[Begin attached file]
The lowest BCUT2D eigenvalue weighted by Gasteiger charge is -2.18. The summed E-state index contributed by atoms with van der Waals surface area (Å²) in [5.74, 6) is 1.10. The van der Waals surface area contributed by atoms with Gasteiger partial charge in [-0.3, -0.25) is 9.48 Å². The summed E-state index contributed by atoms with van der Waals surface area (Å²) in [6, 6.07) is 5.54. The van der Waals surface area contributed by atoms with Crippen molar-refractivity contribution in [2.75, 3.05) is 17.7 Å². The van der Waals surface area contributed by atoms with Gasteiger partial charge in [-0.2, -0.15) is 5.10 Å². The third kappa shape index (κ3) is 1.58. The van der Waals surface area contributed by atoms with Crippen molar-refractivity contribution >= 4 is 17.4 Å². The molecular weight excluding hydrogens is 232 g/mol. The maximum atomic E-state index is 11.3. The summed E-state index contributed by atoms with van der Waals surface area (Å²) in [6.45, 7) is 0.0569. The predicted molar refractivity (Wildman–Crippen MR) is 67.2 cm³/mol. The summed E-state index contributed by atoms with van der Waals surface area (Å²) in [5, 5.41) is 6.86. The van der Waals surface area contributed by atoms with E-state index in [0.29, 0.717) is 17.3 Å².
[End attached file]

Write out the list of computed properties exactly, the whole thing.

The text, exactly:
The lowest BCUT2D eigenvalue weighted by Gasteiger charge is -2.18. The summed E-state index contributed by atoms with van der Waals surface area (Å²) in [5.74, 6) is 1.10. The van der Waals surface area contributed by atoms with Gasteiger partial charge in [-0.3, -0.25) is 9.48 Å². The summed E-state index contributed by atoms with van der Waals surface area (Å²) in [6, 6.07) is 5.54. The van der Waals surface area contributed by atoms with Crippen molar-refractivity contribution in [2.75, 3.05) is 17.7 Å². The van der Waals surface area contributed by atoms with Gasteiger partial charge in [-0.2, -0.15) is 5.10 Å². The third kappa shape index (κ3) is 1.58. The van der Waals surface area contributed by atoms with Crippen molar-refractivity contribution >= 4 is 17.4 Å². The molecular weight excluding hydrogens is 232 g/mol. The maximum atomic E-state index is 11.3. The summed E-state index contributed by atoms with van der Waals surface area (Å²) in [6.45, 7) is 0.0569. The predicted molar refractivity (Wildman–Crippen MR) is 67.2 cm³/mol. The summed E-state index contributed by atoms with van der Waals surface area (Å²) in [5, 5.41) is 6.86. The van der Waals surface area contributed by atoms with E-state index in [0.29, 0.717) is 17.3 Å².